A recording that redefines mediocrity

As it is with many artists that listeners love to hate, it’s often not until you attempt to absorb one of their albums as objectively as possible that you begin to realise just how spot on some of that criticism can be.

I discovered this many years ago when I actually listened to Nickelback’s ironically-titled Dark Horse album all the way through; the latest effort by Black Veil Brides is another example. While the jury appears to be still out as to whether this album is named Black Veil Brides IV, self-titled or simply IV like a pretentious and sorry nod to Led Zeppelin and Metallica, there is one thing that can’t be argued – this is a recording that redefines mediocrity. Two songs in and you already know how this album is going to go. Sticking with it all the way to the end requires the patience of a saint as with each track Black Veil Brides seem more and more determined to revisit themselves to the point where individual songs blur into the tedium of chugging riffs and Andy Biersack’s half-baked vocals.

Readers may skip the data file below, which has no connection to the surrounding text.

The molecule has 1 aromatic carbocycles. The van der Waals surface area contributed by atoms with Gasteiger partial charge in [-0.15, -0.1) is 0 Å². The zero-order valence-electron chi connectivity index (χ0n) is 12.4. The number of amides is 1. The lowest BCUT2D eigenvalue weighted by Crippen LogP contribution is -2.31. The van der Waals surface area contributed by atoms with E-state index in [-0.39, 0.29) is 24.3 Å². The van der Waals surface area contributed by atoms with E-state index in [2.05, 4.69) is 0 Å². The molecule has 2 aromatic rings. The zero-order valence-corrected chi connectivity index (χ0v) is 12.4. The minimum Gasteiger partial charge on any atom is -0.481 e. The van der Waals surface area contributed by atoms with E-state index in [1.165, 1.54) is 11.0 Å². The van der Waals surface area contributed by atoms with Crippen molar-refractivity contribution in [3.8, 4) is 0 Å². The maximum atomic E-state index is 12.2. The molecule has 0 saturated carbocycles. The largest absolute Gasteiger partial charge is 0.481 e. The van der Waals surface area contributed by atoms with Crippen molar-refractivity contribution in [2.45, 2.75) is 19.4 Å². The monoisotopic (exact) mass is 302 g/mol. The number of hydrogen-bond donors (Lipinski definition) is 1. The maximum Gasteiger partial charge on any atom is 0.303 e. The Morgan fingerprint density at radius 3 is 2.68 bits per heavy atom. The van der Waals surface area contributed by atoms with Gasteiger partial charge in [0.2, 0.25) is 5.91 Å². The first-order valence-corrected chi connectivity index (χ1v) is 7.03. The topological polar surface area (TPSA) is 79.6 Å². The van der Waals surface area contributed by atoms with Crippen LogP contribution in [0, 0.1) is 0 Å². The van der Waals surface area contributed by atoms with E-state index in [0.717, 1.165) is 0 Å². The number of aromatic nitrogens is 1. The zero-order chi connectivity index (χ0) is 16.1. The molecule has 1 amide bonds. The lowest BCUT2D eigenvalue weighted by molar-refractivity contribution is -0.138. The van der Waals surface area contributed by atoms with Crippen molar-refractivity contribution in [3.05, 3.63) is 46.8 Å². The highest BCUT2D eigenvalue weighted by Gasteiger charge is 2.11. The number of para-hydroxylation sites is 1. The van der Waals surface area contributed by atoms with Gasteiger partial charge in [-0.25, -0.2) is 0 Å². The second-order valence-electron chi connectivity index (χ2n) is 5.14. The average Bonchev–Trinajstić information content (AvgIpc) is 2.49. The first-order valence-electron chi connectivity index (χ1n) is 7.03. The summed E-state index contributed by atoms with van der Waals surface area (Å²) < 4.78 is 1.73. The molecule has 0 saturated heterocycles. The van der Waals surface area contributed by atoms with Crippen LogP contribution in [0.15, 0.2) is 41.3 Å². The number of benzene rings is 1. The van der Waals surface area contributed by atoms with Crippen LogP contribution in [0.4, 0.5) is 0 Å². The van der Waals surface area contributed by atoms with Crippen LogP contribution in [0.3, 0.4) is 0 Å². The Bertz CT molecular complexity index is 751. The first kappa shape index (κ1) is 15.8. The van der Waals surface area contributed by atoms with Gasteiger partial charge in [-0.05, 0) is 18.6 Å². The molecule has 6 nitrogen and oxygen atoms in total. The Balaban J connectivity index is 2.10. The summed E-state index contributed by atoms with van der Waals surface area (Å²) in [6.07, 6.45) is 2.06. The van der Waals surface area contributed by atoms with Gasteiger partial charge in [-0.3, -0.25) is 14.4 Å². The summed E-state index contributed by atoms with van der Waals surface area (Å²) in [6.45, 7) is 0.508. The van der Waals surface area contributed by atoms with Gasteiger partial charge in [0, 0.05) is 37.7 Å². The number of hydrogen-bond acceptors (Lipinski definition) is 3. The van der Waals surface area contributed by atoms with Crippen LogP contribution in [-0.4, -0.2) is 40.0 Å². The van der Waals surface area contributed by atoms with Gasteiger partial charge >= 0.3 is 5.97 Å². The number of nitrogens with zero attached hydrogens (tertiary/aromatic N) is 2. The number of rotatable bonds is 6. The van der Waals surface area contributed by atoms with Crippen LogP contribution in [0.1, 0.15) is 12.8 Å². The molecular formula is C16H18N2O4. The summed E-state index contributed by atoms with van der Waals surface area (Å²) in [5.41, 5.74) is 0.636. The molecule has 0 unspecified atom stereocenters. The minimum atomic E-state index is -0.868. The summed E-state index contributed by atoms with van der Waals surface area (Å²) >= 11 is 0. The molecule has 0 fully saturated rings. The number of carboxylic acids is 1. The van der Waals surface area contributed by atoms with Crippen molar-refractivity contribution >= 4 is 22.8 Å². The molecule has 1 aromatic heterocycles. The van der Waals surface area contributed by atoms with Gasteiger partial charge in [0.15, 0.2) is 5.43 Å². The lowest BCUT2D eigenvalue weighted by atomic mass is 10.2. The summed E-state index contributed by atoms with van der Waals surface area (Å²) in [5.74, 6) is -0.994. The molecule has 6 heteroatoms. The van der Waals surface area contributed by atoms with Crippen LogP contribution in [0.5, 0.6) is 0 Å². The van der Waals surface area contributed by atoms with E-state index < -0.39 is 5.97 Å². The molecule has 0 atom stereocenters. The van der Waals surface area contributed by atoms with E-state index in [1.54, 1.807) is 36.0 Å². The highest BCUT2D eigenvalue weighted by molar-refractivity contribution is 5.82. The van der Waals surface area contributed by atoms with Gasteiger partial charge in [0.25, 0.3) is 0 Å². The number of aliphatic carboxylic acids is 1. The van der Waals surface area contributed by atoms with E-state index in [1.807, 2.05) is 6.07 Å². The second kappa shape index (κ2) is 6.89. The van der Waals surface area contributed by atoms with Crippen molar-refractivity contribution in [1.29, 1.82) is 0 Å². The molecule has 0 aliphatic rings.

IV is about the same length as the latest Foo Fighters album but seems to drag on for much, much longer, with Jinx and Jake Pitts’ guitar work providing the only evident highlights. The leads and some of the riffs are actually pretty good but even some of the most average bands have half-decent guitar players. Overall, IV just sounds like Avenged Sevenfold with sub-Trivium guitar solos. That makes it slightly better than the rest of their catalogue so far, but that’s not really saying a lot. This is an album strictly for fans, and without the story-building of previous albums, even they may not stay the course for long.

1. Heart of Fire
2. Faithless
3. Devil in the Mirror
4. Goodbye Agony
5. World of Sacrifice
6. Last Rites
7. Stolen Omen
8. Walk Away
9. Drag Me to the Grave
10. The Shattered God
11. Crown of Thorns